The Department of Education’s annual report is out today, and with it more information on student loan doubtful debt. For 2005-06, they estimate that 19.3% of the debt is doubtful, down from the 20.6% estimate for 2004-05. It may not sound like a big change, but it is equivalent to more than $170 million.
I wish they would tell us more about how these figures are calculated. Since they started calculating the doubtful debt figure it has ranged from a low of 13.5% in 1996-97 to a high of 28.3% in 2003-04. All this suggests that there are going through some fairly major changes in actuarial assumptions, especially as the downward trend in estimates has occurred at the same time as the income threshold for making any repayment increased by more than $10,000, effectively excusing some lower-income people from their debt. My best guess for the cause is higher labour force participation rates, especially for women. But the variability suggests that all the estimates should be viewed sceptically.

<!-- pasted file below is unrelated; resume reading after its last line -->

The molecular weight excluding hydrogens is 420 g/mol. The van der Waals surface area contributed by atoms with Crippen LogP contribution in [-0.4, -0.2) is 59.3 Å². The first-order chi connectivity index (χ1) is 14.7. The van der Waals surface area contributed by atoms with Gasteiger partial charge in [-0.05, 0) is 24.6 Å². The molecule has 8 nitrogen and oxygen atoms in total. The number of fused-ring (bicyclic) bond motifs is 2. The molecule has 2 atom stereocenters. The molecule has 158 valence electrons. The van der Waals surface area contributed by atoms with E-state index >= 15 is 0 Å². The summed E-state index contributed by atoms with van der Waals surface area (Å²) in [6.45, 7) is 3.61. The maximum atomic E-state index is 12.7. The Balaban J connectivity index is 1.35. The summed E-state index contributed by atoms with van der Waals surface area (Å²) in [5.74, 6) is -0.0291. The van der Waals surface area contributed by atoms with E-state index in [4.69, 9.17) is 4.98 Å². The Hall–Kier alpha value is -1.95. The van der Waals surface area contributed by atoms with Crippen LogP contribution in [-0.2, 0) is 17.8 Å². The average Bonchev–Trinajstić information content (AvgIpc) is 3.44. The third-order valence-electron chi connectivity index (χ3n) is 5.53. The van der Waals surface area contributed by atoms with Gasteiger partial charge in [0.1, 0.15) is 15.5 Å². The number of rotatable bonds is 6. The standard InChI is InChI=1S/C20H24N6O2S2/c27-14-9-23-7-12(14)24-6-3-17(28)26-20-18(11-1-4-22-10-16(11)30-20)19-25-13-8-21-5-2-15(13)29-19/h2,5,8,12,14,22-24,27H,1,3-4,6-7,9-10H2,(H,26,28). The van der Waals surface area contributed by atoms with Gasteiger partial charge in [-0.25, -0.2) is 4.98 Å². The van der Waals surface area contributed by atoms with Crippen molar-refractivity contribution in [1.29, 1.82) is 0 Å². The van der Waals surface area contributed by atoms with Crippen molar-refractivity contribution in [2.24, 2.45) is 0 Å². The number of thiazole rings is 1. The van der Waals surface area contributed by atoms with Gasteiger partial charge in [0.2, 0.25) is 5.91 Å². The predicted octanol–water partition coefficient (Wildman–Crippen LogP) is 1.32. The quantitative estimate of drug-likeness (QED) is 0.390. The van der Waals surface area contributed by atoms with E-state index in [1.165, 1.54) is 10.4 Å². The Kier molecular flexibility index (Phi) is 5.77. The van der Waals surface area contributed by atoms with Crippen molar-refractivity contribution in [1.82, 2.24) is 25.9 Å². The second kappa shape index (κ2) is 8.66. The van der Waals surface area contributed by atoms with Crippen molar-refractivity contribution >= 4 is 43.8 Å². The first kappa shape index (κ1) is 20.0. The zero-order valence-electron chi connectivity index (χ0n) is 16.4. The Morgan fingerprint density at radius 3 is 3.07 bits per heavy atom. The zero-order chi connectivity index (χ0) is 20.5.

Of course, if they took my advice and made more effort to collect from people living overseas and from deceased estates the financial position of the loans scheme would improve still further.